Tech in care: how technology can help improve CQC ratings
September 13, 2019 7:29 am
Jack Blake, National Sales Director at Tunstall Healthcare explores how combining technology with an innovative approach to care can help providers to achieve outstanding Care Quality Commission (CQC) ratings.
In July this year, CQC published guidance on how providers have used technologies to improve the quality of care, Driving improvement through technology. This follows its report Celebrating good care, championing outstanding care which stated ‘New technology is influencing the way health and care services are delivered – and it is transforming care for some people.’
Driving improvement through technology includes examples from across health and social care, of how CQC is encouraging innovation and improvement through new technologies. It also outlines how technology can support the delivery of outstanding person-centred care in relation to the five key lines of enquiry (KLOEs) that CQC uses when inspecting health and social care services:
1. Are they safe?
Technology provides people with an easy means of quickly summoning help in an emergency, for example by wearing a personal pendant linked to a home unit or apartment hub. It can manage common risks such as falls, helping to prevent them and enabling a fast response to mitigate the consequences if a fall occurs. Technology such as fall detectors, motion sensors and bed occupancy sensors mean that people at risk of falling can be closely monitored, but in the least obstructive way. Video door entry and access control systems can also be used in group living environments to ensure only authorised people are admitted, and, where appropriate, people using the service can easily control access to their homes. Systems can also provide an audit trail of activity, helping to ensure information is accurate and easy to share, and avoiding the need for paper records.
2. Are they effective?
Technology can enable staff to respond more quickly to events, and target care where and when it is needed most. For example, enuresis sensors mean staff can assist when they are needed, protecting dignity and skin integrity, but they are not disturbing people with ‘just-in-case’ checks. This not only leads to more productive care but enables a better night’s sleep for people using the service, helping to improve health and quality of life. Remote monitoring of vital signs using telehealth can detect illness at an early stage, enabling it to be investigated and treating before more complex intervention is required.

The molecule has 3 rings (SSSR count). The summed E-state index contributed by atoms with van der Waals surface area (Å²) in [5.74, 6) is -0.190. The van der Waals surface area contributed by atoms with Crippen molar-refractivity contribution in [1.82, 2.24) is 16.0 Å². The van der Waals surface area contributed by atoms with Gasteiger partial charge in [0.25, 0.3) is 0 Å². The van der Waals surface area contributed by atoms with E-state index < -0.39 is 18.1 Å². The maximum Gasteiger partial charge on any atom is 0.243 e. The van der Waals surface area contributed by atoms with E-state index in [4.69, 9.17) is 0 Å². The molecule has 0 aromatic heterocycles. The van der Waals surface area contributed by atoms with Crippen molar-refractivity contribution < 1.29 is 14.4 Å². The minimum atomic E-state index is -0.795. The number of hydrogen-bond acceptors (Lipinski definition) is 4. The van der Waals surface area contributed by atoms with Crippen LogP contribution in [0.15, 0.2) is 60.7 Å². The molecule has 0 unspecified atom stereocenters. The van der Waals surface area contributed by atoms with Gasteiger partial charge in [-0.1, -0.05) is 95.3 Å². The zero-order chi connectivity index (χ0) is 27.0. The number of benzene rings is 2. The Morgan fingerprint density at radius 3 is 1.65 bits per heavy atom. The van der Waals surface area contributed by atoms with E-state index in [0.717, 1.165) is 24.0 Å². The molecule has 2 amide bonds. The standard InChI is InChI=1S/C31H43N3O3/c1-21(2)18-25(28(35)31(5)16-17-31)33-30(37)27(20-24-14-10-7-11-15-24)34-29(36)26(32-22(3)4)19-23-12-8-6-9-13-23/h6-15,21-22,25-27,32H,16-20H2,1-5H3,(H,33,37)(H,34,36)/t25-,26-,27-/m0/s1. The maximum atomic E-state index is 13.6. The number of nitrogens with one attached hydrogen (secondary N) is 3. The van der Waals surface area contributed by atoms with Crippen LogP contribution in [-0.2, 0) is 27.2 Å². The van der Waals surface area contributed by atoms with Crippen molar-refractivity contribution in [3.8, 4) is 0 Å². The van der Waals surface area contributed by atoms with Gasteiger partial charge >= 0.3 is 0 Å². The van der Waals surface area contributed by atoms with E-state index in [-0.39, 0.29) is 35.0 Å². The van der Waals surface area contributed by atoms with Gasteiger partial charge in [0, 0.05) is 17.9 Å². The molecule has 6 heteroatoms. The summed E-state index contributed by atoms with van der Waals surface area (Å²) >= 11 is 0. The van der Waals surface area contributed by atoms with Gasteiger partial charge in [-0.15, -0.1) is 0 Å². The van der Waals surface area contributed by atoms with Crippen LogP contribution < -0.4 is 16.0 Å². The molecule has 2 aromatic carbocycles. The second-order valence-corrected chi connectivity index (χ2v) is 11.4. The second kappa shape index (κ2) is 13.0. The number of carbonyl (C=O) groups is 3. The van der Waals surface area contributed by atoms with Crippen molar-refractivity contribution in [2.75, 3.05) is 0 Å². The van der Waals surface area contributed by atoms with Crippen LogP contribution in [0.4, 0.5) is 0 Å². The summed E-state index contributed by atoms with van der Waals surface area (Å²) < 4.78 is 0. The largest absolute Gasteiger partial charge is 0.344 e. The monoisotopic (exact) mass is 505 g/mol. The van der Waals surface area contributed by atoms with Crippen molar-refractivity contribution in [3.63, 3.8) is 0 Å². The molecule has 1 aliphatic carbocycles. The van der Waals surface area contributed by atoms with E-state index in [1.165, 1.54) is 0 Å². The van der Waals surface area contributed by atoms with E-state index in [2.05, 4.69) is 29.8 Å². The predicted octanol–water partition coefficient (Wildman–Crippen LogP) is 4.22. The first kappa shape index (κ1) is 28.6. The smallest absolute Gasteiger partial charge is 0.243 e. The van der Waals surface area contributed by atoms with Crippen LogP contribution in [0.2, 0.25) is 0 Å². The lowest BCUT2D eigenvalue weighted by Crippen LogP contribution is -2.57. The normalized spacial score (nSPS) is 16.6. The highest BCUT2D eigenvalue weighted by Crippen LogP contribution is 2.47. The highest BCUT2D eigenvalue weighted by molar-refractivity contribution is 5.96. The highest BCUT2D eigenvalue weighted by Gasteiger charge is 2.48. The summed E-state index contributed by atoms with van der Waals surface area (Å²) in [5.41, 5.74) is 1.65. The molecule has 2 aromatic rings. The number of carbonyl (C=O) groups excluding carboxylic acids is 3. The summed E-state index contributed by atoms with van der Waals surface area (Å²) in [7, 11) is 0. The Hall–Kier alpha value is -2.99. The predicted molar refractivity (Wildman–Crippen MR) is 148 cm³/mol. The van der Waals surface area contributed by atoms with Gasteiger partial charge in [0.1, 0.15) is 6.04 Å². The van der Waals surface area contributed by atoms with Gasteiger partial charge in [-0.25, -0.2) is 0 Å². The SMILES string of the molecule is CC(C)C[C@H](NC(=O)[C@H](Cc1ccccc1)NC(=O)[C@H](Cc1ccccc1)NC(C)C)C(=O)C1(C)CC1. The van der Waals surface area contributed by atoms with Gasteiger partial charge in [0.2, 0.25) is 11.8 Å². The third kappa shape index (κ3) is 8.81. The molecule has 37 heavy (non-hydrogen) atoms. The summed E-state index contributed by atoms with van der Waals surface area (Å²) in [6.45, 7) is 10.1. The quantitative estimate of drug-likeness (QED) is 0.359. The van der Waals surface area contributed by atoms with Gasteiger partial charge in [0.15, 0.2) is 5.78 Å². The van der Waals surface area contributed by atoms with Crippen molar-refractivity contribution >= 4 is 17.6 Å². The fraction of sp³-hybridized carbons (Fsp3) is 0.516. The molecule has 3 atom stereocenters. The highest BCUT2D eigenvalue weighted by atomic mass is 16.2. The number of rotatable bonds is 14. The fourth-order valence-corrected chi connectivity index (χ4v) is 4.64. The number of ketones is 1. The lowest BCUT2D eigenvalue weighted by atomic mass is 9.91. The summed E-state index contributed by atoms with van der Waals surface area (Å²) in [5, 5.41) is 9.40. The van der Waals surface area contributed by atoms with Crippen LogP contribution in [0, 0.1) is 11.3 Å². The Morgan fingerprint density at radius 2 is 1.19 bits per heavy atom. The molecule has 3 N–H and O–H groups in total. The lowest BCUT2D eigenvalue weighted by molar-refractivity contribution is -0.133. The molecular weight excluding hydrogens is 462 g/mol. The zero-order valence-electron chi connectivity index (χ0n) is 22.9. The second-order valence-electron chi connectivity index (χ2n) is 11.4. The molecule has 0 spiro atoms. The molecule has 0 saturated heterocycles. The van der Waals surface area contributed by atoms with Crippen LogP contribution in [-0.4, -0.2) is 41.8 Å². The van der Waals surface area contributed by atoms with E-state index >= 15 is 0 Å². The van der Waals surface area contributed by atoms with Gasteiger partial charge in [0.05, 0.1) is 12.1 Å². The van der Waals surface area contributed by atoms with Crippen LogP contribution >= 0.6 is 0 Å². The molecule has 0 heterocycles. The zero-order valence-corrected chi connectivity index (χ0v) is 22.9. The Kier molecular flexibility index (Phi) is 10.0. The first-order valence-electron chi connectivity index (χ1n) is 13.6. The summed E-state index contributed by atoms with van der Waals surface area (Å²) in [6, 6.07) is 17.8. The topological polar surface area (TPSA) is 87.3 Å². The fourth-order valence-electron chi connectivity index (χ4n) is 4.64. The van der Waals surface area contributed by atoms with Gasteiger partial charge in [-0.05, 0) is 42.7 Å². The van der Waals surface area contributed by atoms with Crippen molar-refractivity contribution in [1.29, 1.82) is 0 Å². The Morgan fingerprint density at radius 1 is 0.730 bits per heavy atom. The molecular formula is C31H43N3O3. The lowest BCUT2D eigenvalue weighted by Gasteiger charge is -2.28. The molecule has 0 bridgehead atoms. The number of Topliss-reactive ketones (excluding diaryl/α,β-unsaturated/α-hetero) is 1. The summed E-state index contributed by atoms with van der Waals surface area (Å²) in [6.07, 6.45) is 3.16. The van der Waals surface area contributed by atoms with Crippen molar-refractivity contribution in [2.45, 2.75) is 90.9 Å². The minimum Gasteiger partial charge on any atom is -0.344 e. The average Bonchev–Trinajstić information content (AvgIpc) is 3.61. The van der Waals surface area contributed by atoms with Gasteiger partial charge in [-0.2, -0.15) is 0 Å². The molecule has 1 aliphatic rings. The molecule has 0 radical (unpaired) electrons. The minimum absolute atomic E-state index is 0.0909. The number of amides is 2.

3. Are they caring?
Technology is tailored to the needs of the individual, providing a platform for other care, such as domiciliary visits, to be planned around the individual’s needs. Using devices such as bed occupancy sensors means carers will automatically be alerted if a risk is detected, ensuring they can attend quickly, and prevent a fall or mitigate its effects if its already happened. Using technology in this way also frees up staff time as it removes the need for regular checks, enabling more meaningful engagement with people using the service, improving their quality of life.
4. Are they responsive to people’s needs?
Traditional nurse call systems are designed to suit buildings, rather than to meet the needs of the people living and working in them. Tunstall’s latest generation nurse call system is designed for modern care delivery, using wireless technology, smart pendants, and a carers app to enable care to be person-centred, rather than room-centred. Because the system is largely wireless, it can be easily adapted to suit individual and changing needs.
Activity monitoring systems can provide insight into people’s behaviours and routines, providing a baseline for effective care planning, and responding to changing needs. For example, if the system shows someone is visiting the bathroom more often, this may be a sign of a urinary tract infection. Detecting and treating this early not only avoids the person becoming more ill, it also saves money by avoiding the need for a hospital admission, for example.
5. Are they well-led?
Good leadership not only ensures managing the organisation to ensure it’s providing high quality care, but also continuing to improve and innovate. Technology can aid effective communication and information sharing, for example by making information available on secure online platforms. This can support a more person-centred and integrated care approach as professional stakeholders can all contribute. This way they have access to a single point of up-to-date information, and in some cases family members can also view the data, helping to widen the circle of care and provide reassurance.
You can use technology to challenge the status quo. Things do not have to be done the way they have been done in the past. Technology enables new ways of working, it’s just about asking the questions to suppliers and tech providers, how can we be better at this, how can we save time doing that, how will technology benefit the user of this service?
To use technology well, the interests of the person using the service must be at its heart, but there are many ways in which it can ensure care is delivered effectively and improve the quality of people’s lives. The challenge for care providers is to be open to new ways of working, and to work with technology providers like Tunstall Healthcare to understand how they can work differently to enable the people they support to live their life to the full.
To hear more about how Tunstall Healthcare can help providers use technology to benefit service users’ care, and through new ways of working, help in achieving an outstanding CQC rating, please email email@example.com.